Expecting the rip-off merchants to sling their collective hook is a touch on the optimistic side, Martin. Earlier this year the band caused a venomous furore after a Record Mirror interview in which they made their views on indie bands absolutely crystal. Martin is unrepentant, but there's disagreement in the ranks on this one.
"It's hype. It ain't as successful as it looks," defends Martin.
"I think it is," counters Graham. "You go to any indie night now and it's bulging."
"People can't go to clubs now and listen to indie music," Martin retorts. "What is played has assimilated the beat; it isn't the same music."
"But somehow their nights are more popular than dance nights," argues Graham.
"You're just looking at Manchester," says Martin, unwilling to concede the point. "That's. not the world. You've always had your alternative nights and there's always dickhead students who'll go to them. When the student population's here, those nights are more full. You've got three or four supergroups who at one time would've been people like Yes and people like that; and now it's The Stone Roses and Happy Mondays. They've got the hype. If you've got any morals about the music, you don't get the hype anymore. Indie has become mainstream and the dance that was mainstream has become underground."
"The Charlatans . . ." Graham acknowledges. "Two months ago at the International, at the bottom of our road: 40 people. Now they've got a Number One album. What's gone on?"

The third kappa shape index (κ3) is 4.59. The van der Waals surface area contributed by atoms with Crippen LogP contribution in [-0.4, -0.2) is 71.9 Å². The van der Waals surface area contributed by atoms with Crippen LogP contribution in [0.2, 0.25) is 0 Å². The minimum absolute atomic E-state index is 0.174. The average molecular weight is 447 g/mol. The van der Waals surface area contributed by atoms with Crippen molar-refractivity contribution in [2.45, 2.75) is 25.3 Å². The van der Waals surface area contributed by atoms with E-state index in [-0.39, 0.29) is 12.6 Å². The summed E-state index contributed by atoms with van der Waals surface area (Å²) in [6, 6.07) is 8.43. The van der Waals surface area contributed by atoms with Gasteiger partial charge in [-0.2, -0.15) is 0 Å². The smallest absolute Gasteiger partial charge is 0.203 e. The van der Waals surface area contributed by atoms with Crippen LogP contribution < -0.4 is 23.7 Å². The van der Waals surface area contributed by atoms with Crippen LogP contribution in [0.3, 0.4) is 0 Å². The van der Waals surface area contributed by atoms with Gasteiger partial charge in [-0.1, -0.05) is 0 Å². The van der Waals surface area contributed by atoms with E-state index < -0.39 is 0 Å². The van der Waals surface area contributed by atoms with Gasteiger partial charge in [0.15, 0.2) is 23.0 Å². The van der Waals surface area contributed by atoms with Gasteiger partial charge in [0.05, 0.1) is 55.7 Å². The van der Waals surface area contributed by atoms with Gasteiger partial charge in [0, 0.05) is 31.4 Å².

"Two years ago the Pixies sold albums in the same way," continues Martin. "Nothing's changed. The same ratio of indie records to dance records are still being sold, and when they make good records, they do well. I've worked in my record shop and I've seen the people who buy indie records and the people who buy dance records and they're different animals. Indie has to be a total dance thing for a DJ to buy it. DJs aren't buying the current Mondays single. The indie bands have got no morals about their music anymore and dance people have.
"Like, The Soup Dragons were a Buzzcocks band for their first three singles, then it was something else. They've never been original. Indie has no morals. At one time you were dedicated to it, and I admire people like Morrissey and Ian McCulloch for sticking to their guns. It's better that you believe what you believe for a lifetime and be wrong than to change your mind every five minutes. These bands aren't innovators and they're not original in any way. The Stone Roses have always been a poor crossover of The Byrds and Hendrix - which is so obvious. The Mondays I've got more respect for: they are what they are."
NAME THAT TUNE!
'Cübik' should cure 808 State's burgeoning reputation as Tunes' backing band, though they're thrilled to bits that he's done so well.
"It was loyalty to someone we knew; somebody who's one of the cheekiest bastards I've ever met. He's getting a bit full of it now, but he'll learn. I just hope he doesn't believe it all."
"Kids want role models, don't they!" shouts Andy. "New Kids didn't do it for them and Tunes did."
"Yeah, kids today are into nicking car radios and they know Tunes is an expert," laughs Martin. "He's real. He's right off the mark on loads of things but you forgive him for it. I hope he's really successful. Then I can get a borrow from him."